38. 38. Mistake continue… another mechanism • The availability heuristic- the tendency to use the first information that comes to mind. • Related are confirmation bias- the tendency to look for evidence that supports an early working hypothesis and to ignore data that contradict it, • Overconfidence- the tendency to believe in the validity of the chosen course of action and to focus on evidence that favors it.
  39. 39. Factors affecting • Rule-based and knowledge-based functioning are affected by the same physiological, psychological, and environmental influences that produce slips. • stress: not a bad, at certain level improves performance. It has long been known that "a little anxiety improves performance. • In 1908, Yerkes and Dodson showed that performance is best at moderate levels of arousal. • Poor performance occurs at both extremes: boredom and panic. • Coning of attention under stress is the tendency in an emergency to concentrate on one single source of information, the "first come, best preffred.
  40. 40. Take home question: – Theory of error: Relation of aviation model and medical model.
  41. 41. The American Society of Hospital Pharmacists (ASHP) 1982 • a medication error as `a dose of medication that deviates from the physician's order as written in the patient's chart or from standard hospital policy and procedures'
  42. 42. ASHP - Nine categories of medication 1. Omission error; 2. Unauthorized drug error; 3. Wrong dose error; 4. Wrong route error; 5. Wrong rate error; 6. Wrong dosage form error; 7. Wrong time error; 8. Wrong preparation of a dose; 9. Incorrect administration technique.
  43. 43. Prescribing errors • The incorrect drug selection for patient. • Errors in this category are fairly broad, but generally focus on inappropriate drug selection, dose, dosage form selection, or route of administration, and prescribing of contraindicated drugs. • Lack of knowledge of the prescribed drug, its recommended dose and the patient information leads to prescribing error.
  44. 44. Prescription and prescribing mean? • Prescribing is the process whereby a doctor, nurse or other registered professional authorises use of medications or treatments for a patient and provides instructions about how and when those treatments should be used. • Although the term commonly refers to orders for medicines, the concept can equally encompass laboratory tests, medical imaging, psychological treatments, eye glasses, eating and exercise regimes or other instructions to help optimise health and wellbeing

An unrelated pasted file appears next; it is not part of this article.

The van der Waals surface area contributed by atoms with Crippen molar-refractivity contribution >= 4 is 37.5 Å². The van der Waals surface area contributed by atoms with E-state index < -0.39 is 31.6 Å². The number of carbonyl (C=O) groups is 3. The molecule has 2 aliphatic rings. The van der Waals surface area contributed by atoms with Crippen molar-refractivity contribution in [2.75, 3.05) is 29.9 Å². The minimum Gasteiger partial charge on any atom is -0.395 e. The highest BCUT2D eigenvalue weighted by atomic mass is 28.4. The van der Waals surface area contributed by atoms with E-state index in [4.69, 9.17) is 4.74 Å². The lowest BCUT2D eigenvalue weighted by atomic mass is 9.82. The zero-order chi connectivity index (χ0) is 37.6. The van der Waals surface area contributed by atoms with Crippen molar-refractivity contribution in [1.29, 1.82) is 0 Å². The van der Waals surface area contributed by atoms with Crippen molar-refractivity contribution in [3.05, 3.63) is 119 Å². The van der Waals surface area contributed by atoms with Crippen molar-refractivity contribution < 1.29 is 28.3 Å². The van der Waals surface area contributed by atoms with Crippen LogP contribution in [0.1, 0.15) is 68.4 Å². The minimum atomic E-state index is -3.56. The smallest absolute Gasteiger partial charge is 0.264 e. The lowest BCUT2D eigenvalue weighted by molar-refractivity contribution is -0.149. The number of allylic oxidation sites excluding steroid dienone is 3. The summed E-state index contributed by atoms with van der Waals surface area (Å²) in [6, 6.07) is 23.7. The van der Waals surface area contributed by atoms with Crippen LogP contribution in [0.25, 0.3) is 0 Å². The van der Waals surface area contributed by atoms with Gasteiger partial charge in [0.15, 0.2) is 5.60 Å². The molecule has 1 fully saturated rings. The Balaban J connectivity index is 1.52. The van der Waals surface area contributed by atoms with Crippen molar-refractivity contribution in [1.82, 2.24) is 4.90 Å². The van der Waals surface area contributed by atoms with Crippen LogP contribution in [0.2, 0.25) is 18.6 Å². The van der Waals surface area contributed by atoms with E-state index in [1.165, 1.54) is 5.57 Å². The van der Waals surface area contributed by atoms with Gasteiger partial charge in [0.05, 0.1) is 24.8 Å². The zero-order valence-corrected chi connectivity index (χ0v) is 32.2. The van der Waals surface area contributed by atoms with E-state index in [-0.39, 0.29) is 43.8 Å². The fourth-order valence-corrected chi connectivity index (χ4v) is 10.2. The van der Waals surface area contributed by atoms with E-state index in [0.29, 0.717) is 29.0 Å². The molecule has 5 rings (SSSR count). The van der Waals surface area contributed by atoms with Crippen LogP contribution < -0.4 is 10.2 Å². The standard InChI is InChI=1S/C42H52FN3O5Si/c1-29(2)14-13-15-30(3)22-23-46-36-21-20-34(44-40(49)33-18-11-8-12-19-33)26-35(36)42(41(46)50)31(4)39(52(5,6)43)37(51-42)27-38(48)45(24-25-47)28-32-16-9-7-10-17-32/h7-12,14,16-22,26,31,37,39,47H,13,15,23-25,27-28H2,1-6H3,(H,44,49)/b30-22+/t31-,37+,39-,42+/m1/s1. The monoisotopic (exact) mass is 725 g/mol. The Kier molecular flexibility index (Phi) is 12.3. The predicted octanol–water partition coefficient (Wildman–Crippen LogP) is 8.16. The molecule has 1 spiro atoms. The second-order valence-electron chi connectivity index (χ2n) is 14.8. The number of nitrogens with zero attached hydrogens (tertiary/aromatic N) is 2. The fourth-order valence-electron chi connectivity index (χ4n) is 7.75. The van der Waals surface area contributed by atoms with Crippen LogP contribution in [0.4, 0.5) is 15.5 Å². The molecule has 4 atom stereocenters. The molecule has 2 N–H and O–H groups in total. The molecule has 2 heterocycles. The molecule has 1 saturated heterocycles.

45. 45. • Physicians are socialized in medical school and residency to strive for error- free practice. • There is a powerful emphasis on perfection, both in diagnosis and treatment. • In everyday hospital practice, the message is equally clear: mistakes are unacceptable. • Physicians are expected to function without error, • An expectation that physicians translate into the need to be infallible.
  46. 46. • Cultivating a norm of high standards is, of course, highly desirable. It is the counterpart of another fundamental goal of education: developing the physician's sense of responsibility for the patient. – If you are responsible for everything that happens to the patient, it follows that you are responsible for any errors that occur. – Physicians do not have the power to control all aspects of patient.
  47. 47. Prescribing error continue.. • Thirty three percent of studies reported prescribing errors and the error prevalence ranged from 29.8% to 47.8% in different studies. • Prescribing errors varied in different studies depending on their units of observations; 38.4% to 47.8% in medical Charts, 29.8% to 37.2% in patients, and 35.1% in administered doses.
  48. 48. • In 2000, Studies carried out in US hospitals suggest that prescribing errors occur in 0.4– 1.9%.
  49. 49. Prescribing error – Risk factors • Illegible hand writing • Inaccurate history taking • Use of abbreviation • Inappropriate information in haphazard writing pattern. • Work load. • Level of seniority and experience. • Ward/medicine specialty. • COMMUNICATION, • Working environment, • Physical and mental well being, and • Lack of knowledge are identified.